Orlando man, 1st professional wrestler with Down syndrome, raising money for Florida foundation

Vincent Mejia’s 1st event helped raise $250K

An Orlando man, who is now the first professional wrestler in the world with Down syndrome, is raising money for the Down Syndrome Foundation of Florida.

ORLANDO, Fla. – An Orlando man, who is now the first professional wrestler in the world with Down syndrome, is raising money for the Down Syndrome Foundation of Florida.

Vincent Mejia, who goes by Triple V in the ring, helped raise $250,000 for the foundation at Dream Mania last week at the Dr. Phillips Center for the Performing Arts. Dream Mania was Mejia’s first wrestling event.

“I won the championship titles,” he said.

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But becoming the professional wrestling world’s newest star didn’t stop Mejia from heading to work the day after the event.

Mejia reported for his shift and even got in a quick lunchtime workout with his tag-team partner and manager Dean “Mojo” Muhtadi. Muhtadi is a former WWE Superstar who wrestled under the name Mojo Rawley. Muhtadi signed Mejia to a contract with his management company Paragon Talent Group.

“He’s our number one client right now, no ifs, ands, or buts about it. He’s getting tons of offers. But it’s such a unique circumstance because now it’s just a feel-good moment for everybody. Anybody that wants to book him that wants to work with him, sponsor him to endorse and partner up with them,” Muhtadi said. “You’re not just getting another wrestler, you’re getting somebody that can really motivate and inspire like someone you can put on the stage that can really cut through and make a difference ... He brings so much more to the table than everybody else. So it’s a lot of pressure.”

Muhtadi partnered with Charlie Rocket and the Dream Machine Foundation to produce Dream Mania. Rocket first learned about Mejia’s dream to become a professional wrestler after his sister was left blind and paralyzed after being drugged on a date.

“Like with Vincent, for example. He was in his bedroom. He had a dream. And most people would say, ‘This is cute.’ But sometimes all people need is a platform. Give them a chance ... Give them a chance. When I saw that footage of Vincent, and how he was able to rise to the occasion and surpass all expectations, it’s just like, wow, you just gotta just give people a chance,” Rocket said.

Muhtadi said Dream Mania was organized in a little more than a week. He said he was “stressed all week about it” as it was Mejia’s first wrestling match, which brings lights, thousands of people and “a lot of distractions.”

“It’s hard to see out there. A lot going through your head. I mean, a lot of people freeze up I legitimately know, former WWE wrestlers that had pay-per-view matches that panicked and just left they just left the arena they couldn’t handle the stress. I was terrified that that was gonna happen with them. And tell you what though, once that bell rang and once he got in the ring, it was business as usual. Like he’s been doing this for years, it was unbelievable,” Muhtadi said.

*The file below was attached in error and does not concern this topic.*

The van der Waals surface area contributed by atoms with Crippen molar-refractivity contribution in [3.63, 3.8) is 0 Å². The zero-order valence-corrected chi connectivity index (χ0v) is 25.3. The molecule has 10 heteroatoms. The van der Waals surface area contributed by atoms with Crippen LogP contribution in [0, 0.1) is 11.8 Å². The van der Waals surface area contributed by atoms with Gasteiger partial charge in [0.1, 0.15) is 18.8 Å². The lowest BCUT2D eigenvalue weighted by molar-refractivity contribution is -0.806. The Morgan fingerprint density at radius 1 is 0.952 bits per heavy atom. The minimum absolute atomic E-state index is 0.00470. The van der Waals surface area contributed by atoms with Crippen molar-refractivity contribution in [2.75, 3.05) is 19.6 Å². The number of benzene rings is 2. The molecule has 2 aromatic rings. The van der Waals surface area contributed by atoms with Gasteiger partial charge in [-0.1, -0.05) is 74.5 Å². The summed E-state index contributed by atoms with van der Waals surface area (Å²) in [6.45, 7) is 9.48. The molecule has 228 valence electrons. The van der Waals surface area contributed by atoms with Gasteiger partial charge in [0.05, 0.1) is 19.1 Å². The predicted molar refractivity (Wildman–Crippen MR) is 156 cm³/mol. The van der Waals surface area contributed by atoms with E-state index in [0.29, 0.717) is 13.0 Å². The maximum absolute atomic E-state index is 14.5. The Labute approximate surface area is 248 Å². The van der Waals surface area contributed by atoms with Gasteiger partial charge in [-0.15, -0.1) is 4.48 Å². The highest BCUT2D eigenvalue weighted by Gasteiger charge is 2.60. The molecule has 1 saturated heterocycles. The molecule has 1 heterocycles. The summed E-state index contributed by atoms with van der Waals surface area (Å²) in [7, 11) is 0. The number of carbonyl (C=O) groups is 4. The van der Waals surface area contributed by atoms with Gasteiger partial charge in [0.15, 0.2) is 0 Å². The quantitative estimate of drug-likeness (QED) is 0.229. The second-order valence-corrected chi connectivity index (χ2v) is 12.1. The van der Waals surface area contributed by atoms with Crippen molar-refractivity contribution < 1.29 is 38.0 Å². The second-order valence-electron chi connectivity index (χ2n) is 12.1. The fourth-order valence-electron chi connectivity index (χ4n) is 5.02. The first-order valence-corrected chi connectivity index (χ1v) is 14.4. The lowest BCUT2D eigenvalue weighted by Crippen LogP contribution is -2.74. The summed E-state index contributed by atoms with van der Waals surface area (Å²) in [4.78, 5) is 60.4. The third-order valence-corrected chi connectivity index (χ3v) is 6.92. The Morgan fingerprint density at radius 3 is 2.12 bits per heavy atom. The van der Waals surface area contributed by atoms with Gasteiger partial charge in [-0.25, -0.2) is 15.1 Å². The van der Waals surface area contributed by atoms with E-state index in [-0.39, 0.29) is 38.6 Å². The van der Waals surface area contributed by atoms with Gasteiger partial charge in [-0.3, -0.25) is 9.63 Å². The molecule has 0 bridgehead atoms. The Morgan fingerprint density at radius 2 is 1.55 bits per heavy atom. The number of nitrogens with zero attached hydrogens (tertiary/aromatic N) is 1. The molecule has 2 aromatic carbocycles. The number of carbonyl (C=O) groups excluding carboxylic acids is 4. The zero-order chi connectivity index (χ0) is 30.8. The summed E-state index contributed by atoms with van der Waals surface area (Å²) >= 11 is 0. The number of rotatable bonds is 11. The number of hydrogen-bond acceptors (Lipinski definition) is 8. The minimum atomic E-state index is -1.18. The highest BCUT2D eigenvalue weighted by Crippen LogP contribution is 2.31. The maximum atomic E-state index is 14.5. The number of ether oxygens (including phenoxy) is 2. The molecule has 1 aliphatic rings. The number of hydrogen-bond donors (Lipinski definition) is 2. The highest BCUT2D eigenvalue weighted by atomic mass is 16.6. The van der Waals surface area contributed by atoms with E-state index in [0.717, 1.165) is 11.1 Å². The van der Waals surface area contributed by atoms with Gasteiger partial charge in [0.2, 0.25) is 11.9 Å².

For Muhtadi, Dream Mania marked a big milestone: His first time back in the ring since a serious battle with COVID in June 2020.

“It was pretty scary because I was going to bed certain nights, barely being able to breathe and it’s like man, if I go to sleep and I can’t breathe, I might not wake up. You know, I was worried about the position that was gonna put my family in. It was pretty horrifying,” Muhtadi said. “I’m still having issues like before our match on Monday, especially when nerves come into a little bit, I could feel with all the smoke and everything going on, I could feel my lungs really struggling, you know, of course, I was nervous for the match, too. You know, but I didn’t know how it was gonna go.”

He said support from Mejia helped ease his nerves and provided the perfect situation to come back to wrestling despite still struggling with breathing after COVID.

“It’s never doing the drills and the movements that tires you surprisingly, it’s the hype and the yelling, which is, of course, 90% of my game. So it was a recipe for disaster. But it actually wasn’t. It all went well. I felt great afterward, it was a great first match back. So much. So I’m ready to get back in the ring on a full-time basis. And luckily, now I have a new tag partner,” he said.

Muhtadi and Rocket now plan to take Dream Mania on a 12-city tour, with the next stop in Los Angeles. They’re still hoping to reach their goal of raising $1 million for the Down Syndrome Foundation of Florida. If you’d like to donate, click here.

About the Author:

Julie Broughton's career in Central Florida has spanned more than 14 years, starting with News 6 as a meteorologist and now anchoring newscasts.